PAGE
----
She follows in the footsteps of Mark Zuckerberg and the co-founders of Google Inc., but she is no millionaire tech CEO. Rather, she is the innovation director of the UC Berkeley Blum Center for Developing Economies.
Lina Nilsson was named one of MIT Technology Review’s 35 Innovators Under 35, the same honor bestowed upon the creator of Facebook in 2007. The list comprises “people who are driving the next generation of technological breakthroughs,” according to MIT Technology Review. Review editors considered approximately 600 nominees for 35 spots, according to David Sweeney, marketing communications manager of MIT Technology Review.
“(Nilsson) understands that the most urgent human problems of today’s world cannot be solved merely through technological solutions but require a deep contextual knowledge and a politics of patience,” said Ananya Roy, education director of the Blum Center and a campus professor of city and regional planning.
Nilsson’s work at the center has included initiatives to work with the U.S. Agency for International Development and the creation of a new doctorate minor in development engineering. The minor, which will be fully implemented next fall, will allow doctoral candidates to supplement their technical expertise in a particular field and ground it in a deeper understanding of social and political contexts, Nilsson said.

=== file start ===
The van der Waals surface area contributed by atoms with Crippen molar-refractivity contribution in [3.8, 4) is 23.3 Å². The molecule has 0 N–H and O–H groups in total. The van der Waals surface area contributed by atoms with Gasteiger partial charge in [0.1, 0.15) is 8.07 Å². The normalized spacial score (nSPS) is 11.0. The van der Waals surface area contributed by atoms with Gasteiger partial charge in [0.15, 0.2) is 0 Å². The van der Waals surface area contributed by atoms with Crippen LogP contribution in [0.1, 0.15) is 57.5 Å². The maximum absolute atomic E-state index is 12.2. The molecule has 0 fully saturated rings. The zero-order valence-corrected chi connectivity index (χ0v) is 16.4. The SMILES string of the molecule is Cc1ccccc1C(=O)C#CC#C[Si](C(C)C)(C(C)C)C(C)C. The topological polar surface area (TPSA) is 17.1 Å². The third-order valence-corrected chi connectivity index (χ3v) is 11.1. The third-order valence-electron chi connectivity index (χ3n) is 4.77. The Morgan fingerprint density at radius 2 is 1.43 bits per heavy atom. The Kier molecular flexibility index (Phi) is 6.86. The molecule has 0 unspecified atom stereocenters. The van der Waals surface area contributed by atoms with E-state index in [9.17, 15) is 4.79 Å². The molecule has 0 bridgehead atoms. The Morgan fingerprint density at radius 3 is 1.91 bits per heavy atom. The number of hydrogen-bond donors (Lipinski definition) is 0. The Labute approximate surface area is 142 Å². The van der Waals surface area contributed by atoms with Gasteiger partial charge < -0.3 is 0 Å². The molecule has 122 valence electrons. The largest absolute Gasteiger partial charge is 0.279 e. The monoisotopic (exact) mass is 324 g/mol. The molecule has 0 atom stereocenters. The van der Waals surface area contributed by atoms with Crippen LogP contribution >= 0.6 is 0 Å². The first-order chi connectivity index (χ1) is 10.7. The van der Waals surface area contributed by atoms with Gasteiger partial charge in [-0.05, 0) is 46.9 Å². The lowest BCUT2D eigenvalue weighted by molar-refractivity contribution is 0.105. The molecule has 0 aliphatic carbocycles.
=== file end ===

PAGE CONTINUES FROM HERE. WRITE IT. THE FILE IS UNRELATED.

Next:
“After my first meeting with Lina, I said to my husband, I met an incredibly brilliant woman today and I cannot wait to work with her,” said Heather Lofthouse, director of special projects for the Blum Center, in an email. “She is highly creative, and instinctive, but her work is always solidly grounded.”
In 2007, Nilsson was awarded a Bonderman Travel Fellowship, which allows recipients to embark on international travel for eight months. Her travels took her to labs in Asia and South America, and she described them as stunted by scarce resources.
When she returned from her fellowship, she said, she was “filled with ideas” about how to provide greater access to lab equipment in developing countries and submitted her ideas to a competition hosted by the UC Berkeley Science, Technology, & Engineering Policy Group.
Nilsson said that she had no immediate intent to act on these ideas but that many friends and colleagues encouraged her to implement them.
“Because Berkeley and the UC system is such a creative place, people immediately asked me when I was going to start working on this,” she said. “It was meant as a theoretical piece of writing. Thanks to the community here, my ideas went from ‘Someone should do this’ to ‘I will do this’.”
It was this community that encouraged Nilsson to help found Tekla Labs. Tekla Labs is a collective of UC researchers working to construct a library of do-it-yourself projects to create high-quality lab materials out of everyday items.
“We ran a ‘Print-My-Lab’ competition — which, today at least, you can’t,” Nilsson said. “But it wasn’t really just about 3-D printing. It was about ‘Let’s take away all our assumptions of what is possible.’ We can afford to think really outside of the box or pretend there isn’t even a box.”